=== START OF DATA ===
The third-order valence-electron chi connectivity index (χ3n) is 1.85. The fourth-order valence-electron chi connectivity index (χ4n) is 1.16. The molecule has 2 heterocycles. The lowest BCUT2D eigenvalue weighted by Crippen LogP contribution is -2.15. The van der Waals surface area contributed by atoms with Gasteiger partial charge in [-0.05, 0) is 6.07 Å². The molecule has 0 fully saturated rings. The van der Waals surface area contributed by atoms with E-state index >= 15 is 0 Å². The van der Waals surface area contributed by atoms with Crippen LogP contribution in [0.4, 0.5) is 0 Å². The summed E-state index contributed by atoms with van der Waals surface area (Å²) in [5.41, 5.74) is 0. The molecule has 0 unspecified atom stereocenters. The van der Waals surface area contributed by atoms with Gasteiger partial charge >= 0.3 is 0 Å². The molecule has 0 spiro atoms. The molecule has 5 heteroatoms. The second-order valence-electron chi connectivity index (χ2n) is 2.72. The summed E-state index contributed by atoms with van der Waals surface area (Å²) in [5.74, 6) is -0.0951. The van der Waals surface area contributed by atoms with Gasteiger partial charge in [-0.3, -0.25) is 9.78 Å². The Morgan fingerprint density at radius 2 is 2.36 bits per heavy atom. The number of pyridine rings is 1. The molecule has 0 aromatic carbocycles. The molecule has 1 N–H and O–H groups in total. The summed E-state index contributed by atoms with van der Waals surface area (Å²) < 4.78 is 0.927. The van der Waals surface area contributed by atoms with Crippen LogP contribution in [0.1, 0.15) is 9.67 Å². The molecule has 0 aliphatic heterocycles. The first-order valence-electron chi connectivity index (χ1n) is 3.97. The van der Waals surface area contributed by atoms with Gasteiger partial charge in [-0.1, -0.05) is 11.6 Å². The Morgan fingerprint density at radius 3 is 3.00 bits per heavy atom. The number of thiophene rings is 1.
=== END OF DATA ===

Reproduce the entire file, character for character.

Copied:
The third-order valence-electron chi connectivity index (χ3n) is 1.85. The fourth-order valence-electron chi connectivity index (χ4n) is 1.16. The molecule has 2 heterocycles. The lowest BCUT2D eigenvalue weighted by Crippen LogP contribution is -2.15. The van der Waals surface area contributed by atoms with Gasteiger partial charge in [-0.05, 0) is 6.07 Å². The molecule has 0 fully saturated rings. The van der Waals surface area contributed by atoms with E-state index >= 15 is 0 Å². The van der Waals surface area contributed by atoms with Crippen LogP contribution in [0.4, 0.5) is 0 Å². The summed E-state index contributed by atoms with van der Waals surface area (Å²) in [5.41, 5.74) is 0. The molecule has 0 unspecified atom stereocenters. The van der Waals surface area contributed by atoms with Gasteiger partial charge >= 0.3 is 0 Å². The molecule has 0 spiro atoms. The molecule has 5 heteroatoms. The second-order valence-electron chi connectivity index (χ2n) is 2.72. The summed E-state index contributed by atoms with van der Waals surface area (Å²) in [5.74, 6) is -0.0951. The van der Waals surface area contributed by atoms with Gasteiger partial charge in [-0.3, -0.25) is 9.78 Å². The Morgan fingerprint density at radius 2 is 2.36 bits per heavy atom. The number of pyridine rings is 1. The molecule has 0 aromatic carbocycles. The molecule has 1 N–H and O–H groups in total. The summed E-state index contributed by atoms with van der Waals surface area (Å²) < 4.78 is 0.927. The van der Waals surface area contributed by atoms with Crippen LogP contribution in [0.1, 0.15) is 9.67 Å². The molecule has 0 aliphatic heterocycles. The first-order valence-electron chi connectivity index (χ1n) is 3.97. The van der Waals surface area contributed by atoms with Gasteiger partial charge in [-0.1, -0.05) is 11.6 Å². The Morgan fingerprint density at radius 3 is 3.00 bits per heavy atom. The number of thiophene rings is 1.